Widgets Difference between @class directive and defining class through .h file
Welcome, Guest. Please login or register.
Did you miss your activation email?
October 06, 2015, 04:17:44 AM
Home Help Search chat Login Register 
News: Read this please.The Great Kangaroo Escape Looking for reviews of the 4th ed on Amazon!   Twitter:  @skochan

+ Official Forum for Programming in Objective-C (the iPhone Programming Language) - Stephen Kochan
|-+ Old Stuff
| |-+ Chapter Study
| | |-+ Chapter 8 - Inheritance
| | | |-+ Difference between @class directive and defining class through .h file
Pages: [1] Go Down
Author Topic: Difference between @class directive and defining class through .h file (Read 1938 times)
Posts: 8

on: September 24, 2010, 03:00:10 PM

Hi Steve,
First sorry for my english.
I am little stumped on this chapter, because use of @class directive in real life is not crystal clear. As I could understand you, no need for it at all, because we can do it all through defining new class XYPoint (including all variables in that class). This is my version (sorry, it is on croatian), and please be patient to look at it, and please help me to understand what is difference by including @class directive in another .h file, and defining separate class.
This is the code:

Code: (Objective-C)
#import <Foundation/Foundation.h>

@interface XYPoint : NSObject
int x;
int y;

@property int x, y;

-(void) setX: (int) xKoordinata setY: (int) yKoordinata;


Code: (Objective-C)
#import "XYPoint.h"

@implementation XYPoint

@synthesize x, y;

-(void) setX: (int) xKoordinata setY: (int) yKoordinata
x = xKoordinata;
y = yKoordinata;


Code: (Objective-C)
#import <Foundation/Foundation.h>

@interface Pravokutnik : NSObject
int sirina;
int visina;

@property int sirina, visina;

-(int) povrsina;
-(int) opseg;
-(void) setSirina:(int) s setVisina: (int) v;


Code: (Objective-C)
#import "Pravokutnik.h"

@implementation Pravokutnik

@synthesize sirina, visina;

-(int) povrsina
return (sirina + visina) * 2;

-(int) opseg
return sirina * visina;

-(void) setSirina:(int) s setVisina: (int) v
sirina = s;
visina = v;


Code: (Objective-C)
#import <Foundation/Foundation.h>
#import "Pravokutnik.h"
#import "XYPoint.h"

int main (int argc, const char * argv[]) {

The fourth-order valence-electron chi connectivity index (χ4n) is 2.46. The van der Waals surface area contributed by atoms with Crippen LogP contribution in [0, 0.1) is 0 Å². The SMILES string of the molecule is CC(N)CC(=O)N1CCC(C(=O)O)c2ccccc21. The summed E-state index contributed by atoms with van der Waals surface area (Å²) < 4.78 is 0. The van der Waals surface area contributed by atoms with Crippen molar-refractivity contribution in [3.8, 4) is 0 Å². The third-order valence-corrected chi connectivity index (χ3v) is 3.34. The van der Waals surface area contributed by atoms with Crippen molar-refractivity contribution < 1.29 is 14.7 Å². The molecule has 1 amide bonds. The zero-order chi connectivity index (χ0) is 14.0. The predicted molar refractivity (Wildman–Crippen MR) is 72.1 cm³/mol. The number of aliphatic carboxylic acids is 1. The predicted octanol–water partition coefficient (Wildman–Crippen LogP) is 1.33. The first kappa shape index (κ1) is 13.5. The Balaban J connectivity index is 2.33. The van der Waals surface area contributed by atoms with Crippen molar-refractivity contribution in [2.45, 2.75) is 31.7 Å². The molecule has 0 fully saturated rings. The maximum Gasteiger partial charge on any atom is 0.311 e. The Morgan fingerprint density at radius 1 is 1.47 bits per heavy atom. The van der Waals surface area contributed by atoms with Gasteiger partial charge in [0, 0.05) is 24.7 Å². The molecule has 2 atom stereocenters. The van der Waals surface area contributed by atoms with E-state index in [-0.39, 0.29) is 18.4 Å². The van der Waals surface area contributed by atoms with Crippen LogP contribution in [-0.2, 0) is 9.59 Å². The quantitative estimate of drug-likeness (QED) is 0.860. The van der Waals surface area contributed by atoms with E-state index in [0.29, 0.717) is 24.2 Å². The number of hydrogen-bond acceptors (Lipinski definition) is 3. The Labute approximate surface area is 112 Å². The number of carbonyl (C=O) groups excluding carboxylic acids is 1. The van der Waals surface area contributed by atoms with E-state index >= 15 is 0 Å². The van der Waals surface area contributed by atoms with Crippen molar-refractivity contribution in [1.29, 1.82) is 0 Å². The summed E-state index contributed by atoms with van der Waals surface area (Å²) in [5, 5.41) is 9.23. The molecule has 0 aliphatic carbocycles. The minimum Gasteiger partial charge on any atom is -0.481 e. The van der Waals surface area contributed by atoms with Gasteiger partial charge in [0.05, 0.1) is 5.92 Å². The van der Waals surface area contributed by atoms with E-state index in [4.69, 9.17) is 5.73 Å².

NSAutoreleasePool * pool = [[NSAutoreleasePool alloc] init];
Pravokutnik *mojPravokutnik = [[Pravokutnik alloc] init];
XYPoint *mojaLokacija = [[XYPoint alloc] init];

[mojaLokacija setX:100 setY:200];
[mojPravokutnik setSirina:5 setVisina:8];

NSLog (@"Sirina = %i, Visina = %i", mojPravokutnik.sirina, mojPravokutnik.visina);
NSLog (@"Povrsina = %i, Opseg = %i", mojPravokutnik.povrsina, mojPravokutnik.opseg);
NSLog (@"Lokacija na %i, %i", mojaLokacija.x, mojaLokacija.y);

[mojaLokacija release];
[mojPravokutnik release];
    [pool drain];
    return 0;

Don't give up!

Hero Member
Posts: 3114

Reply #1 on: September 24, 2010, 04:17:14 PM

The @class directive doesn't replace the need to define the class.  It only obviates the need to import the corresponding .h file when the compiler doesn't need to know any more information about a class.   For example, in this interface section:

Code: (Objective-C)
@class XYPoint;

@interface Rectangle : NSObject
    int  width;
    int  height;
    XYPoint  *origin;

The compiler is just happy to know that XYPoint is the name of a class.  However, in this example:

Code: (Objective-C)
origin.x = 100;

The @class directive wouldn't give the compiler enough information.  The compiler doesn't know that the XYPoint object has a setter method called setX:.   You have to import the XYPoint.h header file for it to know that.

So again, the bottom line is that if you use a method from a class, you need to import the header file.  If you just  reference the class name, then the @class suffices to tell the compiler all it needs to know.


Pages: [1] Go Up
Jump to:

Login with username, password and session length

Powered by MySQL Powered by PHP Powered by SMF 1.1.11 | SMF © 2006-2009, Simple Machines LLC Valid XHTML 1.0! Valid CSS!
Entire forum contents (c) 2009 All rights reserved.